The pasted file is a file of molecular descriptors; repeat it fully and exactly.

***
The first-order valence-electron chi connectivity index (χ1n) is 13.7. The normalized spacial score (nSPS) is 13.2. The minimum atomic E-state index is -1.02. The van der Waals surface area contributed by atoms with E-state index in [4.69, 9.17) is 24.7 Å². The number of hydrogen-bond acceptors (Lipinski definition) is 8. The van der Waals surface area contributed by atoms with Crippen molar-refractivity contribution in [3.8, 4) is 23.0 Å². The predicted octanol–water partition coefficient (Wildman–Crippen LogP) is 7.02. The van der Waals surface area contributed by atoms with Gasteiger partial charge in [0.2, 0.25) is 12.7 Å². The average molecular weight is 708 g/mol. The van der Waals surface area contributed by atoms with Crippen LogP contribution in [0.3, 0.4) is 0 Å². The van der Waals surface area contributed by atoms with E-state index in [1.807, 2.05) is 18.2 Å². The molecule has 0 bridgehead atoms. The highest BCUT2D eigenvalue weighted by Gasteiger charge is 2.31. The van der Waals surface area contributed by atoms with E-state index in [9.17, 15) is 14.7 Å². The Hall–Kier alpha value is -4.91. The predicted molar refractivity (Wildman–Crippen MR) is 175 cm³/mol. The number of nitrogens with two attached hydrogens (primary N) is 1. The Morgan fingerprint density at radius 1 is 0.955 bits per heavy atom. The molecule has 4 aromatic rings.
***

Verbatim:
The first-order valence-electron chi connectivity index (χ1n) is 13.7. The normalized spacial score (nSPS) is 13.2. The minimum atomic E-state index is -1.02. The van der Waals surface area contributed by atoms with E-state index in [4.69, 9.17) is 24.7 Å². The number of hydrogen-bond acceptors (Lipinski definition) is 8. The van der Waals surface area contributed by atoms with Crippen molar-refractivity contribution in [3.8, 4) is 23.0 Å². The predicted octanol–water partition coefficient (Wildman–Crippen LogP) is 7.02. The van der Waals surface area contributed by atoms with Gasteiger partial charge in [0.2, 0.25) is 12.7 Å². The average molecular weight is 708 g/mol. The van der Waals surface area contributed by atoms with Crippen LogP contribution in [0.3, 0.4) is 0 Å². The van der Waals surface area contributed by atoms with E-state index in [1.807, 2.05) is 18.2 Å². The molecule has 0 bridgehead atoms. The highest BCUT2D eigenvalue weighted by Gasteiger charge is 2.31. The van der Waals surface area contributed by atoms with E-state index in [9.17, 15) is 14.7 Å². The Hall–Kier alpha value is -4.91. The predicted molar refractivity (Wildman–Crippen MR) is 175 cm³/mol. The number of nitrogens with two attached hydrogens (primary N) is 1. The Morgan fingerprint density at radius 1 is 0.955 bits per heavy atom. The molecule has 4 aromatic rings.